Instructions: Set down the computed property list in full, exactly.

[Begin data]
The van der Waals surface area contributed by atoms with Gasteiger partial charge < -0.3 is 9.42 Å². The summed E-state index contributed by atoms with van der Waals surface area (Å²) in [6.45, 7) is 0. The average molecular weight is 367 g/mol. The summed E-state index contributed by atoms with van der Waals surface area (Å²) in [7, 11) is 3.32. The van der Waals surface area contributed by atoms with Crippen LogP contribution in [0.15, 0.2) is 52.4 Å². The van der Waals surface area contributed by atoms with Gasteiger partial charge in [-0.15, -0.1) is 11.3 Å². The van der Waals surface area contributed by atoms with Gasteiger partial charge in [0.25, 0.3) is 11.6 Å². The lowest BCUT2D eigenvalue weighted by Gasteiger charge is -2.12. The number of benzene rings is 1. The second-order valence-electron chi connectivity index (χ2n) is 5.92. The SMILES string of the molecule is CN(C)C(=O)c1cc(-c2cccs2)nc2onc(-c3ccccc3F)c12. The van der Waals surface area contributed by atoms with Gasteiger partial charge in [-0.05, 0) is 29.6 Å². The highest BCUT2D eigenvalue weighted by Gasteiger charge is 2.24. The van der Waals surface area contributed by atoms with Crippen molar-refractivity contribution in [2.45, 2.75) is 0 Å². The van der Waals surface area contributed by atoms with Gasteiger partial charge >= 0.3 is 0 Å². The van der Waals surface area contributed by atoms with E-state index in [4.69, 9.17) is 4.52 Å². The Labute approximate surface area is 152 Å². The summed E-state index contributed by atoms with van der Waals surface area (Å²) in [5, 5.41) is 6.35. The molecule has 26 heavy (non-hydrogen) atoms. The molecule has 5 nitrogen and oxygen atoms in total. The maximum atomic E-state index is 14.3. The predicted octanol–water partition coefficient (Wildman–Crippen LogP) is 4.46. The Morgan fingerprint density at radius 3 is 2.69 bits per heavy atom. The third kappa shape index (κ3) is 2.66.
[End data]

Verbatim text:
The van der Waals surface area contributed by atoms with Gasteiger partial charge < -0.3 is 9.42 Å². The summed E-state index contributed by atoms with van der Waals surface area (Å²) in [6.45, 7) is 0. The average molecular weight is 367 g/mol. The summed E-state index contributed by atoms with van der Waals surface area (Å²) in [7, 11) is 3.32. The van der Waals surface area contributed by atoms with Crippen LogP contribution in [0.15, 0.2) is 52.4 Å². The van der Waals surface area contributed by atoms with Gasteiger partial charge in [-0.15, -0.1) is 11.3 Å². The van der Waals surface area contributed by atoms with Gasteiger partial charge in [0.25, 0.3) is 11.6 Å². The lowest BCUT2D eigenvalue weighted by Gasteiger charge is -2.12. The number of benzene rings is 1. The second-order valence-electron chi connectivity index (χ2n) is 5.92. The SMILES string of the molecule is CN(C)C(=O)c1cc(-c2cccs2)nc2onc(-c3ccccc3F)c12. The van der Waals surface area contributed by atoms with Gasteiger partial charge in [-0.05, 0) is 29.6 Å². The highest BCUT2D eigenvalue weighted by Gasteiger charge is 2.24. The van der Waals surface area contributed by atoms with Crippen molar-refractivity contribution in [2.45, 2.75) is 0 Å². The van der Waals surface area contributed by atoms with Gasteiger partial charge >= 0.3 is 0 Å². The van der Waals surface area contributed by atoms with E-state index in [4.69, 9.17) is 4.52 Å². The Labute approximate surface area is 152 Å². The summed E-state index contributed by atoms with van der Waals surface area (Å²) in [5, 5.41) is 6.35. The molecule has 26 heavy (non-hydrogen) atoms. The molecule has 5 nitrogen and oxygen atoms in total. The maximum atomic E-state index is 14.3. The predicted octanol–water partition coefficient (Wildman–Crippen LogP) is 4.46. The Morgan fingerprint density at radius 3 is 2.69 bits per heavy atom. The third kappa shape index (κ3) is 2.66.